How long can I let the wine ferment before racking into a carboy and starting the secondary fermentation? My wine has been working vigorously for almost three weeks now.
Russ — NY
When to start the secondary fermentation is a question we get from time to time. The quick answer is, “it depends”.
If you are fermenting on fruit pulp, you will want to move the wine into a secondary fermenter around the 4th to 7th day. Whether you rack on the 4th day or on the 7th day will make a noticeable difference in the body and color of the wine. The longer the pulp is in the primary fermentation, the more tannin and color pigmentation will be extracted from the fruit. So timing is important when there is fresh fruit involved.
If you are fermenting from a juice concentrate, where there is no pulp involved, when to start the secondary fermentation is still important but not nearly as critical. If you are fermenting an actual wine juice kit, then I strongly suggest that you follow the directions that came with it. It will specify a number of days before your first racking.
If you do not have an actual wine juice kit but are freestyling it with some juice concentrate you have, then I would take the following into consideration when determining when to start the secondary fermentation:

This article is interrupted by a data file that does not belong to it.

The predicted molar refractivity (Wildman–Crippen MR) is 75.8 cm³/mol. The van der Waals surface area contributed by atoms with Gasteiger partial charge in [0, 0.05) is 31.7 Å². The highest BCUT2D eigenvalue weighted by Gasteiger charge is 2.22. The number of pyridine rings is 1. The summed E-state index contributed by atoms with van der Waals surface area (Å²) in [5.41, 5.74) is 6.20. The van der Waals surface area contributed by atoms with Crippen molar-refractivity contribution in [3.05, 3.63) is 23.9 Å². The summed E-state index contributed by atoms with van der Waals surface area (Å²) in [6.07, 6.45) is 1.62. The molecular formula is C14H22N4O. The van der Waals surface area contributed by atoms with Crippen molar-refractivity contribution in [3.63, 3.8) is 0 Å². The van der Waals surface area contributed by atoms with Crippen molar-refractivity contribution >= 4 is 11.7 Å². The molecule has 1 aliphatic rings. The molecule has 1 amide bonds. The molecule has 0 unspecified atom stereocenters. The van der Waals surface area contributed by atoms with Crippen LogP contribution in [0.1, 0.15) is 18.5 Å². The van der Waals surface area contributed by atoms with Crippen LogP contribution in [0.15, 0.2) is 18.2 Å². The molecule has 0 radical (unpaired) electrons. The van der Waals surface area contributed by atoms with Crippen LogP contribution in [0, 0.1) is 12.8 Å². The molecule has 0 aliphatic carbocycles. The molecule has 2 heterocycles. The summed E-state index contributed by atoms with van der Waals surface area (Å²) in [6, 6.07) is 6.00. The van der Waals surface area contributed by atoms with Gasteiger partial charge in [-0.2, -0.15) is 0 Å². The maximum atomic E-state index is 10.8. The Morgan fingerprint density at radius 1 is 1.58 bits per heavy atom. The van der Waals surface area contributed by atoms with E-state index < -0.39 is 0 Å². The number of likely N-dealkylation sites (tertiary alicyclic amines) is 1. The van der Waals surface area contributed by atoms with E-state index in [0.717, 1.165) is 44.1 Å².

- You will want the primary fermentation to be long enough to allow the yeast colony to grow into healthy numbers. The primary fermentation should be exposed to air. Don’t use an air-lock on it. Just cover it with a thin towel. Oxygen is what allows that little packet of wine yeast you added to flourish to about 100 to 200 times itself. If all goes well, this will happen in about 3 days.
- The fermentation needs to have settled down enough so that it doesn’t foam out of the secondary fermenter. You do not want the secondary fermenter to have a lot of head-space, so there will be little room for foaming. Yes, you could employ a blow-off tube into a jug of water, but it is completely unnecessary to go through such measures when simply waiting longer will do. This is not an issue that will affect the wine. It’s more of a practicality issue.